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Advice for Family Money Issues?


Dear Dr. Mike,

My husband has issues with money that are hurting our relationship and family. He makes a lot of money, but he spends more than he makes and we are in debt. He can’t just have a luxury car, oh no, he has to have the newest and nicest one in the neighborhood. He can’t just have any old golf club membership — he has to have the most expensive one that or by the way, he only goes to about ten times a year. His bonus last year was his highest of all time, but he spent if before the check even cleared the bank. We have no savings to our name and tons of credit card debt and spoiled kids, but every time I bring our finances up to him he tells me that he “works hard” or he “deserves it” or “chill out” and I “worry too much.” I love him to death but can’t keep living like this. Got a few good ideas for us?

— Concerned Parent


Dear Concerned Parent,

While your husband’s spending style is a very real problem for you, it does not seem to be much of one for him. So, why doesn’t your husband get that this a big problem for you and change? First of all, know that you are not alone. Finances can be a topic of stress and discord for many couples, and several research studies have found it to be a leading cause of divorce.

Psychologically, money means and represents different things to different people, and there are usually very good reasons for why that is. Is it just random that some folks are inclined to save, while others have a penchant for spending or that some folks are generous with their money while others are stingy? Nope. The ways in which we experience ourselves and behave in relation to money depends a lot on our early life experiences. More specifically, we internalize what we were exposed to in childhood, and we then take that forward into adulthood – even what we saw, learned about and understood to be true about money as children.

There are certainly outside factors to consider that will influence how individuals behave with their money, like winning the lottery or losing your job. But I would still assert that our personal psychologies will dictate how we manage ourselves in response to positive or negative external factors when it comes to money.

My mother, for example, made sure that I always cleared my plate as a child, and there were enough canned goods in our kitchen cupboard to feed us for 15 years if needed. Being frugal, not wasting food and always having enough on hand was part of her post-World War II reality growing up as a child and it stayed with her for life — these realities were psychological, social and ecological for her — and likely unconscious.

So, getting your husband to change how he behaves with money should start with first understanding why he does what he does and then coming up with a shared action plan for change. Here are a few tips to consider in getting you both to a better place on the topic of money:

Talk openly to your husband about money and listen closely to what he says.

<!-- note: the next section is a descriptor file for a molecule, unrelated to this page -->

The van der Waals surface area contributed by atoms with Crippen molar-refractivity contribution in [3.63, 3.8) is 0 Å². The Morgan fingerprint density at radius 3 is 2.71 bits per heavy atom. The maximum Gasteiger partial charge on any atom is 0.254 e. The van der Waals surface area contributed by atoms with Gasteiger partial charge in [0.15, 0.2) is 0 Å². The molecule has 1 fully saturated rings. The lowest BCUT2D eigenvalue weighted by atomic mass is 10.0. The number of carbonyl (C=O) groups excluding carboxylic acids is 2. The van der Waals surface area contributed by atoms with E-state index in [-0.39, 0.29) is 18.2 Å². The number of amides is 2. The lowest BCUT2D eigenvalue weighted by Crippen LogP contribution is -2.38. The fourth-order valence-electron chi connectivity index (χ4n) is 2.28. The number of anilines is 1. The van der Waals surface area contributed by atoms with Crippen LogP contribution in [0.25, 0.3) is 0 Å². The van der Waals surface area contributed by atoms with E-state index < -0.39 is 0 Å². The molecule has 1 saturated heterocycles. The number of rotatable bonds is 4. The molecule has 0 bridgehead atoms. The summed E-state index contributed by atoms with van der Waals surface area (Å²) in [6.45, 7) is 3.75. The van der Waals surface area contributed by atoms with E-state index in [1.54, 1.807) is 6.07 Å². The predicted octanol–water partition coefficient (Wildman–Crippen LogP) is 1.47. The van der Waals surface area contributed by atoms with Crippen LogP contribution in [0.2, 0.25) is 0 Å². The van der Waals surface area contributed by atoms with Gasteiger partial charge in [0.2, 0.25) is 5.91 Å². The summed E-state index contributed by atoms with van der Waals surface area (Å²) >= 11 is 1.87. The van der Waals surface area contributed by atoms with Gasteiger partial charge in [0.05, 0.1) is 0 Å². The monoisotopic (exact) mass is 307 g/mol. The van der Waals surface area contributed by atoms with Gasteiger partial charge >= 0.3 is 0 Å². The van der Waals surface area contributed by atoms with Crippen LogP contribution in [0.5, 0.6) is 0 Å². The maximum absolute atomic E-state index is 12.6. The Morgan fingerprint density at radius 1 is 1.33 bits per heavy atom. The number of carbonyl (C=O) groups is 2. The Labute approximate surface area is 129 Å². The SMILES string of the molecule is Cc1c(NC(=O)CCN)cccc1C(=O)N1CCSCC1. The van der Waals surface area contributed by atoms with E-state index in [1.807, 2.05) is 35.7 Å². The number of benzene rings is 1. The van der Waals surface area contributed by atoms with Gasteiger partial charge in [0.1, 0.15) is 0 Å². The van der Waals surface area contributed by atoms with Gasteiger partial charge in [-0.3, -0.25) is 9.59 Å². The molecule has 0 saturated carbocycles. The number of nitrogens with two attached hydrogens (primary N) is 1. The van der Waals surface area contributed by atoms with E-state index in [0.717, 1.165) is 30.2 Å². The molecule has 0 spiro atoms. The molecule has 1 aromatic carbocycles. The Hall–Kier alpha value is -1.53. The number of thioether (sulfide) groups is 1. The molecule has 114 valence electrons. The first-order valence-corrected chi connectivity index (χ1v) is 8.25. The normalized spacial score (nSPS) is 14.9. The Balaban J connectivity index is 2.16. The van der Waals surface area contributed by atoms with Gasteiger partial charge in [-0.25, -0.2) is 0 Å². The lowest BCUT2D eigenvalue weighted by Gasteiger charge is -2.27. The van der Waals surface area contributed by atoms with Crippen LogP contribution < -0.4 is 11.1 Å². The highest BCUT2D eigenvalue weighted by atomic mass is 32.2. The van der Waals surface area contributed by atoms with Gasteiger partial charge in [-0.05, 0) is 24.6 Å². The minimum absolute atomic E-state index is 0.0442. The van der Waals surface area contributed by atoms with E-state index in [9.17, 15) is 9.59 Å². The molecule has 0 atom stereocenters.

Help your husband to gain some insight and self-awareness as to why he spends so recklessly. If you don’t already know, ask your husband about his childhood and money. Did he grow up poor, middle class or wealthy? Is he motivated to repeat what he experienced as a child or is he motivated to not repeat what he experienced as a child? Is money and/or possessions a compensation for something that happened to him or his family? Does money represent safety or security for your husband or something else altogether. Addressing the topic in a caring and loving manner and encouraging your husband to explore his thoughts and feelings on the topic is a good first step toward change.

Talk about your concerns and ask your husband to listen to you.
As much as you think your husband needs to change, perhaps you also have some work to do on the topic of saving or spending. By openly expressing your thoughts and feelings on the topic, it’s my hope that your husband will gain a greater understanding of your needs and strive to make changes or compromises that work for you both.

Hire an expert.
It might be a good idea to turn to a financial planner or advisor for guidance. By bringing on a neutral third party to address your financial situation, you would no longer be the one to correct or complain to your husband about his spending habits — let a trained professional put together an action plan for spending and saving that works for you both as a couple and family.

Take control of what you can take control of and plan for the future.
When discussing things together, be positive about your future and come up with some shared goals that the two of you can get excited about. Do you have the shared goal of paying off your house sooner than later? Do you have the shared goal of saving for an exotic family vacation or home renovations? Do you also have shared goals for retirement? Proactively planning and saving now will determine what your options will be later in life.

Consider couple’s therapy.
Marital therapy could be helpful if problems with money remain for you as a couple after trying to improve things. Having a neutral third party professional for the emotional realm of things could serve to improve communication problems and could help you both with putting together a roadmap for change.

— Dr. Mike


This post was written by Dr. Michael Oberschneider, Clinical Psychologist, Ashburn Psychological & Psychiatric Services.


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